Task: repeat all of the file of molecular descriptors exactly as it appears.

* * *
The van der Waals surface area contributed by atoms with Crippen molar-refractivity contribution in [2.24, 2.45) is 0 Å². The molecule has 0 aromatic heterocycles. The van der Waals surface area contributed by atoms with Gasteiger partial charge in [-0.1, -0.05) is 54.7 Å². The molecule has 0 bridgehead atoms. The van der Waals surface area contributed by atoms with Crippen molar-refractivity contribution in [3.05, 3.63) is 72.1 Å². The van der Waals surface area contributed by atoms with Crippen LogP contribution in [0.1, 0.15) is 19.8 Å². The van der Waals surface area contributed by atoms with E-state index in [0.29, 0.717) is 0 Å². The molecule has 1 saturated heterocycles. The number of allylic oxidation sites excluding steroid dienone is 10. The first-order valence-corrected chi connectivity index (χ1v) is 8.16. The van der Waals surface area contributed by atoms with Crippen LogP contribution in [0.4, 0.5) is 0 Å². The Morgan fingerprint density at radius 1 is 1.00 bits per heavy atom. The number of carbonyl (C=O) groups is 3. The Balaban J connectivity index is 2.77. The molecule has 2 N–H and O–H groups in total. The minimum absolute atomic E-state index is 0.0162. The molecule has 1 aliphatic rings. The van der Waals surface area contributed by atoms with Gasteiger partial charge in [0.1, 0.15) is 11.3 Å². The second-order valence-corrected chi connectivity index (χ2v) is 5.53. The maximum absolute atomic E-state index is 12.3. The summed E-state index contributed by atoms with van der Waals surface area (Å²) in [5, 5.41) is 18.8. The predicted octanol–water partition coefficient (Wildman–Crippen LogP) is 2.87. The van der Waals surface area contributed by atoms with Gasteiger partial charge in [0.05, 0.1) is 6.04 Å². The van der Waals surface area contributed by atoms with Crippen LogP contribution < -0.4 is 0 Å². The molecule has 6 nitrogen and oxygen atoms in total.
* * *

The van der Waals surface area contributed by atoms with Crippen molar-refractivity contribution in [2.24, 2.45) is 0 Å². The molecule has 0 aromatic heterocycles. The van der Waals surface area contributed by atoms with Gasteiger partial charge in [-0.1, -0.05) is 54.7 Å². The molecule has 0 bridgehead atoms. The van der Waals surface area contributed by atoms with Crippen molar-refractivity contribution in [3.05, 3.63) is 72.1 Å². The van der Waals surface area contributed by atoms with Crippen LogP contribution in [0.1, 0.15) is 19.8 Å². The van der Waals surface area contributed by atoms with E-state index in [0.29, 0.717) is 0 Å². The molecule has 1 saturated heterocycles. The number of allylic oxidation sites excluding steroid dienone is 10. The first-order valence-corrected chi connectivity index (χ1v) is 8.16. The van der Waals surface area contributed by atoms with Crippen LogP contribution in [0.4, 0.5) is 0 Å². The Morgan fingerprint density at radius 1 is 1.00 bits per heavy atom. The number of carbonyl (C=O) groups is 3. The Balaban J connectivity index is 2.77. The molecule has 2 N–H and O–H groups in total. The minimum absolute atomic E-state index is 0.0162. The molecule has 1 aliphatic rings. The van der Waals surface area contributed by atoms with Gasteiger partial charge in [0.1, 0.15) is 11.3 Å². The second-order valence-corrected chi connectivity index (χ2v) is 5.53. The maximum absolute atomic E-state index is 12.3. The summed E-state index contributed by atoms with van der Waals surface area (Å²) in [5, 5.41) is 18.8. The predicted octanol–water partition coefficient (Wildman–Crippen LogP) is 2.87. The van der Waals surface area contributed by atoms with Gasteiger partial charge in [0.05, 0.1) is 6.04 Å². The van der Waals surface area contributed by atoms with Crippen LogP contribution < -0.4 is 0 Å². The molecule has 6 nitrogen and oxygen atoms in total.